The MAPPETITE Mile: Where to Eat during the 2012 London Olympic Games

MAPPETITE’s curator Ken Shepps maps out an Olympic eating plan
London Olympics Restaurant Picks

We give Olympic attendees a few choice restaurant picks in London near the stadium


Ah, the athletics of getting to the Olympic Games: the airports, the buses snarled thorough London's narrow medieval streets, and the Underground, a web of subways burrowed underneath the city that, even on a non-Olympic summer day, swells to capacity with locals and tourists. Phewww, I am working up an appetite and the opening ceremonies are a week away.

Ahead of competing in the trials of the Eatathon that is going to engulf the crowds in the Olympic food court, make your way to Shoreditch, London's hipster East End hood, not much more than a long jump from Olympic Park.


Hit the indoor extravaganza that is Spitalfields for a branded mall-meets-flea market moment, and then it's off for the cooler and varied Brick Lane, where cafés, vintage, and retro shops are the retail mainstay. On weekends you'll feel the squeeze, especially on Sundays in buildings from The Old Truman Brewery packed with vendors selling bric-a-brac, collectables, and clothing, not to mention the food-of-nations display that makes for one serious street-eats fest. Factor in the produce vendors and junk stalls and it's a super engaging retail-free-for-all.

Once you've hit Bethnal Green, take a ride on the BOXPARK for a pop-up shop bonanza of niche brands selling their goods in former shipping containers put to a new use. Take a stroll to Redchurch Street, where retailers selling cool housewares, vintage furniture, and clothing have begun to set up shop.


London's East End's tough industrial streetscapes of factories, warehouses, and downtrodden 19th-century houses have lost much of their gritty, this-could-be-dangerous edge in Shoreditch, where close to a decade of gentrification has layered accessible cool into a very urban fabric. The Old Truman Brewery forms the anchor of Brick Lane, its aged smokestack prominent on the neighborhood’s skyline. To the largely gray streetscapes, the 1714 English Baroque Christ Church Spitalfields from architect Nicholas Hawksmoor is an elegant sight, its clock tower and steeple in sharp contrast to the surrounding buildings.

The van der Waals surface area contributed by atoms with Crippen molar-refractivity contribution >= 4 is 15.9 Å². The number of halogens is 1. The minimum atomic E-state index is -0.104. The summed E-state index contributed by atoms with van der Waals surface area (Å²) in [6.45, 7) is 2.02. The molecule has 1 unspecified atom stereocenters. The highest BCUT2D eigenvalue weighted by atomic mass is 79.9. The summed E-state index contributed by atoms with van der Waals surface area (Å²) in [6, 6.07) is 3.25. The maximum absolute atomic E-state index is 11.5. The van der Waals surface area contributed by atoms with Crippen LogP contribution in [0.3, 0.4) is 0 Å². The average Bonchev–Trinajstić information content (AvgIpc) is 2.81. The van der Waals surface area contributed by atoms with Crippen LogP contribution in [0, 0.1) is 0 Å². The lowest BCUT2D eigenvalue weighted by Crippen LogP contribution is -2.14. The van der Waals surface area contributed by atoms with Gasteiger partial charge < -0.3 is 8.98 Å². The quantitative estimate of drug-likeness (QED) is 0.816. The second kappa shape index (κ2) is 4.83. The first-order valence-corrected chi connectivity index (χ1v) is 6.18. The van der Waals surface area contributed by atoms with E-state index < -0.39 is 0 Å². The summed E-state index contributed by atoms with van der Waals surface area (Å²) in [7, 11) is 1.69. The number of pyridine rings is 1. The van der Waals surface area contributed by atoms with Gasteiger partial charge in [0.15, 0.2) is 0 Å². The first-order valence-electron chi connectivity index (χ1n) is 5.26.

Craving a bagel (or beigel in London town) with salt beef or cream cheese and lox? You’re in luck at Beigel Bake at 159 Brick Lane, which is open 24/7. Lines have been forming for decades at this East End institution and one of the city’s last purveyors of the Jewish deli, English style. If the traditional is more your speed, then by all means you’re in the right place for a nose-to-tail dine at St. JOHN Bread and Wine. Here, it’s everything British in great public-eating house style, along with a bakery counter of artisanal breads, Eccles cake, and worth-the-wait, baked-to-order madeleines.

Is it fish and chips that you fancy? If so, Poppies is the new kid on the block that, while a bit faux kitsch with its Johnny Rockets style, has really great fish and chips. All this English food has me thinking of pies. Mmmm, no doubt about it, Pieminister makes some of Britain’s best. If the pie you’re craving is the Italian kind, then make your way to Pizza East, where traditional ingredients merge together with a modern edge to create exceptional pies.

Cross over Bethnal Green and up the culinary chic quotient with a stop at the Albion, where a grocery shop and an exceptional selection of bakes front a rustic-hip English eatery from restaurateur Terence Conran. As expected, Conran delivers on great food and the eats experience. Same holds for the Boundary Restaurant, with its British seasonal-centric menu in the adjoining hotel. Oh, and if the rain gives way to a bit of sunshine, the Boundary’s rooftop will do just fine for a drink or a glass of wine — the perfect way to take the edge off re-entry into the din of the Olympic Games.

MAPPETITE is a food-meets-landmarks guide curated by food industry tastemaker and travel journalist Ken Shepps that provides the keen resources to make every meal count. The sleek guide, printed on water-resistant paper, highlights the best niche eateries surrounding the must-see landmarks. MAPPETITE has a blog, The MAPPETITE Mile, which gives neighborhood-specific advice on where to shop, eat, and sightsee.

Ken Shepps is the founder of MAPPETITE. Follow him on and @mappetite.